By Donna Griffin
Those of you who know me will not be surprised to learn I filed to run for the Indiana General Assembly as a State Representative for District 88. My family has already chalked it up to genetics since my grandfather was a Marion County Commissioner in the 1950s.
To my teacher colleagues – this is what I promised when I was in the trenches of public education – I would tell our story of what is happening to public education – in the classroom.
Why now? I resigned from full-time teaching in June 2021, but I’m not done being an educator. There’s too much to do. In the midst of the pandemic, the fundamental inequities, arbitrary micromanagement, and downright unfairness of the education system were on full display when classroom and home merged. Teachers were praised, how did they do it? Get kids to focus? To listen?
Then the world needed to get back “to normal.” And that meant kids back in school. I was there when that happened. Teaching to 20 “circles” on a laptop with five to eight students on computers, sometimes working, but most of the time like all of us, weighed down by uncertainty, lethargy, and self-protective apathy.
Calls for a return to school and normalcy during the pandemic ignored that fact that there was no going back and that very few teachers wanted to return to a situation where they were underpaid, unfairly evaluated, blamed and judged for results and issues outside of their control.
Give teachers opportunity, respect, and resources and you will have innovation and motivation which leads to empowered students who thrive – yes – even in a pandemic.
But Indiana teachers know that so much of the time they are not respected – HB 1134 tells them that. So does taking the State Superintendent of Public Instruction’s position from elected to appointed (thanks Mike Pence). And average teacher pay that ranks 38th nationally. Not to mention an average of about 12-hour (or more) work days, (according to a Scholastic/Gates Foundation study).
And while teachers were designated “essential workers” in Aug. 2020 to pressure them back into the classrooms; Indiana did not put them on the vaccine list until March of 2021.
Running for political office remains a deeply-held and long-time buried desire to participate in the democratic process for two reasons:
- To be represented by my local officials
- To be able to address inequities and lack of innovation in education policy in Indiana
And I did it! – Got in my car, drove to Downtown Indy and threw my hypothetical hat in the ring. I’m running for Indiana State Representative for District 88.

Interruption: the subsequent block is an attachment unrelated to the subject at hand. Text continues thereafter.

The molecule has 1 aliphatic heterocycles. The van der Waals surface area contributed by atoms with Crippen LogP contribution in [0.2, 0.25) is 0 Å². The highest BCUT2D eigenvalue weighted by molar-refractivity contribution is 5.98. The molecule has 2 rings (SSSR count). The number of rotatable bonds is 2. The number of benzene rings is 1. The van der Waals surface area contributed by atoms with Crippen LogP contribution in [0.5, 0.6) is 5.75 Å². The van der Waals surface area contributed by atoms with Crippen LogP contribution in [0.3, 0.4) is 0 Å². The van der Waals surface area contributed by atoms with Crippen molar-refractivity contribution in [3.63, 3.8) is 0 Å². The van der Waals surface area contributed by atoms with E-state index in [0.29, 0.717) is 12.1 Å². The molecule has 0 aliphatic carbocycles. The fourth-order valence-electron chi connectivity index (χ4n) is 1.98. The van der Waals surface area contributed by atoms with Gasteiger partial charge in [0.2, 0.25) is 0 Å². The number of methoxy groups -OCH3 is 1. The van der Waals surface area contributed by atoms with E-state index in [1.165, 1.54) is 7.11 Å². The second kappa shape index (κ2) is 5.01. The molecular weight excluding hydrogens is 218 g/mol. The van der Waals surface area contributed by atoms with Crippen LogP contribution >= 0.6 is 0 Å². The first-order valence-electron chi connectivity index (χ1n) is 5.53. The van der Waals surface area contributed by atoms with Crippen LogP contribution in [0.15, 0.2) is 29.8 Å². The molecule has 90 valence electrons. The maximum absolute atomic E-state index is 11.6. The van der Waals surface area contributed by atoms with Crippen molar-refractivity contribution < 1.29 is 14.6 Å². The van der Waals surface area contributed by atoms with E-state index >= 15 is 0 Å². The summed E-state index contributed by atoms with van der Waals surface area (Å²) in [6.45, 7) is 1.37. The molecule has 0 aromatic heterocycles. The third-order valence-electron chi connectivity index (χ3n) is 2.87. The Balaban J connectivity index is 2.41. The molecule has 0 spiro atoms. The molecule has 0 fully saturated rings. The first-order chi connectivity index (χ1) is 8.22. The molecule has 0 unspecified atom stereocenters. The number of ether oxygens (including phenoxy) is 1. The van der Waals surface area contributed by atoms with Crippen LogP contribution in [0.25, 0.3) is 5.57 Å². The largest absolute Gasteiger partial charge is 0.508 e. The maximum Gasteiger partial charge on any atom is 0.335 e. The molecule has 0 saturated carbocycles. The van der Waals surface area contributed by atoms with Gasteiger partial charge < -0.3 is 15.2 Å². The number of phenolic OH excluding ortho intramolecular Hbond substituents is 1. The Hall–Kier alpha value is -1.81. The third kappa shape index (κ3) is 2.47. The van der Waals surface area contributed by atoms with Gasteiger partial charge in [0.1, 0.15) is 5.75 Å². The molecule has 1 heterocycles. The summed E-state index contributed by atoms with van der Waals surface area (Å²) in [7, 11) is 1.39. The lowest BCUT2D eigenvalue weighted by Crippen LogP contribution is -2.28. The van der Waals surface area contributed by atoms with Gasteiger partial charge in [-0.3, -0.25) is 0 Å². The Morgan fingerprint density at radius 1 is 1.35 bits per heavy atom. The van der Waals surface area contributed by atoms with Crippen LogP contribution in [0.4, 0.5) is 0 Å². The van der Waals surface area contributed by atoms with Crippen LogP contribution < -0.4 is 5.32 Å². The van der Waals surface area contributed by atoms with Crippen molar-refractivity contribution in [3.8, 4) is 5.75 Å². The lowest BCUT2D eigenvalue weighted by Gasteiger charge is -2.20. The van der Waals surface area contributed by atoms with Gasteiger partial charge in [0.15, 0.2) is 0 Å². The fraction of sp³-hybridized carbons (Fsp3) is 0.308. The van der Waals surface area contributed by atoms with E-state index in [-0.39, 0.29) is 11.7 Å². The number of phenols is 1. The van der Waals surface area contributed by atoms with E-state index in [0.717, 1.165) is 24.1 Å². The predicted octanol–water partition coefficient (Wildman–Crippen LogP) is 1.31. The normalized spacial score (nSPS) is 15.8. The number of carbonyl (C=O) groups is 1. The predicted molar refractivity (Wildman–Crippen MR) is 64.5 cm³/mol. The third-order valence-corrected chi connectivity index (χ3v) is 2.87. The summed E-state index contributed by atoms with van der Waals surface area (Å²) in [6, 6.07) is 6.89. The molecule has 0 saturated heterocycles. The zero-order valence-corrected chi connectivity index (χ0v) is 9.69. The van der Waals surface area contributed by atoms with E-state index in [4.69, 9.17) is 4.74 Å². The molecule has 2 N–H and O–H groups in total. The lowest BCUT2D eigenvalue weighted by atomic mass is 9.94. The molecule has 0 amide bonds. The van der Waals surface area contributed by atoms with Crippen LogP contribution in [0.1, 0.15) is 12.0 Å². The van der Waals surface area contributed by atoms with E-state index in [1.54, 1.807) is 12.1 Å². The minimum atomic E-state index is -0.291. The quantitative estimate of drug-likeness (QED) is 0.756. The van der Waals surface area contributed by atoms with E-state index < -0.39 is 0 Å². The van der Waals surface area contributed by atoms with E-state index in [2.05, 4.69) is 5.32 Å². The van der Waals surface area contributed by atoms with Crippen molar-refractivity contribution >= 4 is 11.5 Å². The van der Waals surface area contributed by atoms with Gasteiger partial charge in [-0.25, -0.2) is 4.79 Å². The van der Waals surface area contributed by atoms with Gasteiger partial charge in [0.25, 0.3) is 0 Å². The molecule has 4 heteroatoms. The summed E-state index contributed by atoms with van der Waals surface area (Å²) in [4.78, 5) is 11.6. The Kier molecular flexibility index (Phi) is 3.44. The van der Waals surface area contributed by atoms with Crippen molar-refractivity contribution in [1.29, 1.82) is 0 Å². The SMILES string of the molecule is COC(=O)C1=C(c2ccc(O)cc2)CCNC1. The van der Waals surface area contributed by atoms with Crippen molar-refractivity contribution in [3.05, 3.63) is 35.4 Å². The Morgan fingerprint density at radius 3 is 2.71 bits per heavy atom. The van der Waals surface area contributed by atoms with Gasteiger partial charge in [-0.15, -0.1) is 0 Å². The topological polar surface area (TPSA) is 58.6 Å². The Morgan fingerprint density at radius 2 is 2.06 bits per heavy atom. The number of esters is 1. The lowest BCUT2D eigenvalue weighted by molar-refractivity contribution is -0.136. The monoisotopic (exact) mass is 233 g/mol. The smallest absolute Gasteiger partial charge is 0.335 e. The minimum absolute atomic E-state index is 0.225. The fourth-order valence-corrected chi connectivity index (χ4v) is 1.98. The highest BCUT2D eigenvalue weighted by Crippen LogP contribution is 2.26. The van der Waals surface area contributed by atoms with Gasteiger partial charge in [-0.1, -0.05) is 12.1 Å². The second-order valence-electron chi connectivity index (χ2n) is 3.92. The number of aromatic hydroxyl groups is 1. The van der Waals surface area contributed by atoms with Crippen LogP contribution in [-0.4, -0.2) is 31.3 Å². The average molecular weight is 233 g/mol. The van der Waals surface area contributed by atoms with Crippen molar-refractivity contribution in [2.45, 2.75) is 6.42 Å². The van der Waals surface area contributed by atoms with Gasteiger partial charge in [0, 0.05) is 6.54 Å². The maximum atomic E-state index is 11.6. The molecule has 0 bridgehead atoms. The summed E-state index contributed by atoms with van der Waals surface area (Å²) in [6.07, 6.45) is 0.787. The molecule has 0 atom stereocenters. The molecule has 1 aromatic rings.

As I was driving down I-70, I thought about how everyone says it’s so easy to run for office, file a few papers and you’re done, but it truly takes a team effort. I’m lucky to have found my team on this journey with Hancock County Democrats.
This is an opportunity that I don’t take for granted – even as it seems that all the signs are pointing me toward this path. As I turned onto Washington Street, I looked up to acknowledge the mural of African American trailblazing cyclist Major Taylor. While I went to the Indiana Government Center parking garage first, I quickly backed out when I saw the rates started at $15 for 30 minutes. At that moment I felt down-deep gratitude and a tug of privilege that I had a car and the means to travel Downtown and park. I just chose to follow my Near-Eastside frugality and not.
As I came down West Washington Street again – behold – a car pulled out as I crossed the intersection and I was able to pull into a metered spot right in front of the Capitol.
It took another five minutes or so to realize you had to put your card in and then slide it out before you could finish the transaction. Now on to my destination, with a quick stop to pay a moment of homage to those who paved this way.
This will not be the last time I talk about these Hoosier women.
#suffragettes #Indianasfirstwomensrightsconvention #Dublin1851
Or this road that remains a directional anchor throughout my life. #WashingtonStreet #US40 #NationalRoad #MainStreet
But my ultimate goal called and I really just wanted to officially start this journey. So thanks to the help of the State Government staff and security officials I made it to the Election Division and met Matthew who looked over my paperwork and informed me I hit a snag – probably not the first challenge I’ll encounter. Wrong financial paperwork – he sent me on my way to the House Clerk to get and file the correct paperwork which basically said I’m self-employed, do not have financial interests in major stocks or investments or connections with lobbyists.
No worries – I’m just focused on paying my bills and saving for retirement – simply a regular person who wants have a say in my government.
The significance of this process became evident as I headed to the Indiana Secretary of State’s Office to file the final candidate paperwork.
And I realized I was definitely a government geek as I stopped to take a deep breath in front of what I hope will be the next stop on my career destination:
When I signed my name it reminded me that words on paper have power. If you think about it, our government is essentially words on paper put into practice by people with diverse interests and perspectives but common goals. Over the course of my career, I put many words on paper, covering local, state, and national issues, but I’ve tried to stay out of the fray. I’ve channeled my efforts into providing opportunities for young people to use their voice to make change. Now it’s my turn and my time to step up. To provide answers as well as ask questions. To listen, collaborate, and lead.
I’ll hope you’ll join on my journey in 2022 by sharing ideas, asking questions, supporting our communities and above all voting! Let’s work together to reimagine education!
Contact me to find out more how to be a part of this project.